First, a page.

Almost 10 years have passed since Apple introduced the iPod and so much has changed in that time. When the iPod launched in October 2001, music fans were still reeling from the demise of peer-to-peer music-sharing service Napster, which was forced to close in July 1999, and MP3 players from the likes of Creative were gaining popularity. The first iPod was a 5GB hard drive that put “1,000 songs in your pocket”. It cost £349.
Fast forward a decade and the iPod we knew then is all but dead, replaced by the more popular iPod touch, and the even more popular iPhone and iPad. But those three products were born of the iPod, and in this special feature, we pay tribute to its evolution. Without the iPod, Apple probably wouldn’t have become the consumer electronics company it is today.
"Our goal was to design something that would become iconic,” said Apple chief designer, Jonathan Ive, in a promotional video published on 23 October 2001, when the iconic product we now know as the iPod was launched.
The original 5GB iPod was only available for the Mac and transferred all music over FireWire, itself then 30 times faster than the USB used by other MP3 players.
Inspired by file-sharing service Napster, Tony Fadell, known as the ‘father of the iPod’, had the idea of creating a music player with an accompanying music service. The prototype (originally developed at PortalPlayer) was the size of a cigarette packet with several buttons on the front. Fadell joined Apple in 2001 and supervised a top-secret team that worked on iPod hardware development, while the design group created the iPod Click Wheel.
Pre-iPod, digital music players were clunky machines for technologists, not music lovers. All had a short battery life and limited capacity. Most sucked songs from the computer using USB – it took all night to download 1,000 songs to your player. Music management software and navigation was limited and playlists were rarely supported.
The iPod’s design was simple, with a large mechanical wheel and monochromatic screen. Twinned with iTunes (itself based on third-party app SoundJam), the iPod was more intuitive than any other player.
“I’ve had three MP3 players and I haven’t figured out how to use any of them. I held this in my hand and had it figured out in 45 seconds,” said musician Moby, of the original iPod.
Moby loved the iPod “I had it figured out in 45 seconds,” said the artist, speaking in an Apple iPod ad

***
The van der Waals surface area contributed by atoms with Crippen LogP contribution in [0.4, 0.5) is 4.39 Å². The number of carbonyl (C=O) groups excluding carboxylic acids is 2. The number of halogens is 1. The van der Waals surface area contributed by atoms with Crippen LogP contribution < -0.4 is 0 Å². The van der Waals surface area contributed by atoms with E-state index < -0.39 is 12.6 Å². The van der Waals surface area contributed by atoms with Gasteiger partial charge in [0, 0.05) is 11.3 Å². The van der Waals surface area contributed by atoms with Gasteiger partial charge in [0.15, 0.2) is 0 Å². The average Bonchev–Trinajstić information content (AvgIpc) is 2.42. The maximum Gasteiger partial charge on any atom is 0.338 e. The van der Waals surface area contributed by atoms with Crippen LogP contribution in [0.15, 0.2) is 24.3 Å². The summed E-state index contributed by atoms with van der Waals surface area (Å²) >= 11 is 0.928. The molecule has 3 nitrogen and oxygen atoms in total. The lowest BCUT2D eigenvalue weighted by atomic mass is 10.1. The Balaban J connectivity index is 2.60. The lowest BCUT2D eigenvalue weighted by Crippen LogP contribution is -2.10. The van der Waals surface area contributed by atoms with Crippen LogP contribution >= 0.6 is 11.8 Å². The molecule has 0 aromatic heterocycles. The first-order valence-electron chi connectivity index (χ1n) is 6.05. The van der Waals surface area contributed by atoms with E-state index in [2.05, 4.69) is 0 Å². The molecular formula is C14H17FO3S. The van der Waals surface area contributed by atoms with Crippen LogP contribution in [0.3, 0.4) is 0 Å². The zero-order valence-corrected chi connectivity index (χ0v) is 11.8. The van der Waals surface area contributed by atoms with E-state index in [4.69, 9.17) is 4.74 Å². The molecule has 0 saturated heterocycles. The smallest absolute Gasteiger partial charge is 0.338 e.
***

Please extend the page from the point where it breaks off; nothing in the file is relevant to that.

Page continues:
In now typical fashion for a new Apple product launch, the iPod sold out fast when intoduced in the US and the UK. Whereas Sony took a decade to shift 50 million Walkmans, Apple sold more iPods in half that time. Some 140,000 iPods were sold in under 13 weeks – even at the steep price – proving Technology Business Research analyst Tim Deal wrong. “I question the company’s ability to sell into a tight consumer market right now at the iPod’s current price,” he warned. Significant pricing discounts didn’t come until late 2005.
So what was Apple’s secret? Ex-Universal Music executive, Barney Wragg, explained: “What Apple did was prove the iPod isn’t about the technology, but about what it does – it appeals to humans.”
Major strategy change
When the iPod launched, teen music fans were using Napster to get their music because the people selling music were stuck in the past. Apple changed the paradigm. Music labels, so afraid of piracy that they refused to sell digitised versions of songs, agreed to offer music for sale via iTunes on the strength of it being a Mac-only product. They later agreed to support a digital music store for Windows devices in October 2003. With over 314 million iPods sold since 2001 the music player – which still accounts for 70 per cent of global music player sales – set the scene for Apple’s adventures with the iPhone and iPad.
The iPod that started it all weighed just 184g and held up to 1,000 songs
“It will go down in history as a turning point for the music industry. This is landmark stuff. I can’t overestimate it,” said Jobs, on launching the iPod.
How the iPod’s audio quality measures up
There is some difference between the sound quality of vinyl and CD and that of the music you purchase on iTunes or rip from CDs into your digital music collection. That’s because MP3 or AAC digital audio (the normal standards for audio on digital players) is compressed.
This makes tracks smaller – they take up around 10 per cent of the space of an uncompressed track – but also leads to slight differences in audio quality. Bass isn’t as visible and individual notes lose depth. iTunes now encodes CD audio at 256kbps (AAC) by default, the same compression quality as songs sold via iTunes.
Better headphones can make a big difference to your iPod’s sound
While this is fine for casual listeners, audiophiles and music pros often say digitally compressed tracks aren’t as good to listen to as CD originals, and the science backs up that claim. There’s enough truth in the difference that Apple now supports ‘Lossless Audio’.
Approximately half the size of the equivalent track on CD, this format is far closer to CD audio resolution. Apple doesn’t yet sell tracks in this format but iTunes 10 can currently read, write and convert between MP3, AIFF, WAV, MPEG-4, AAC and Apple Lossless.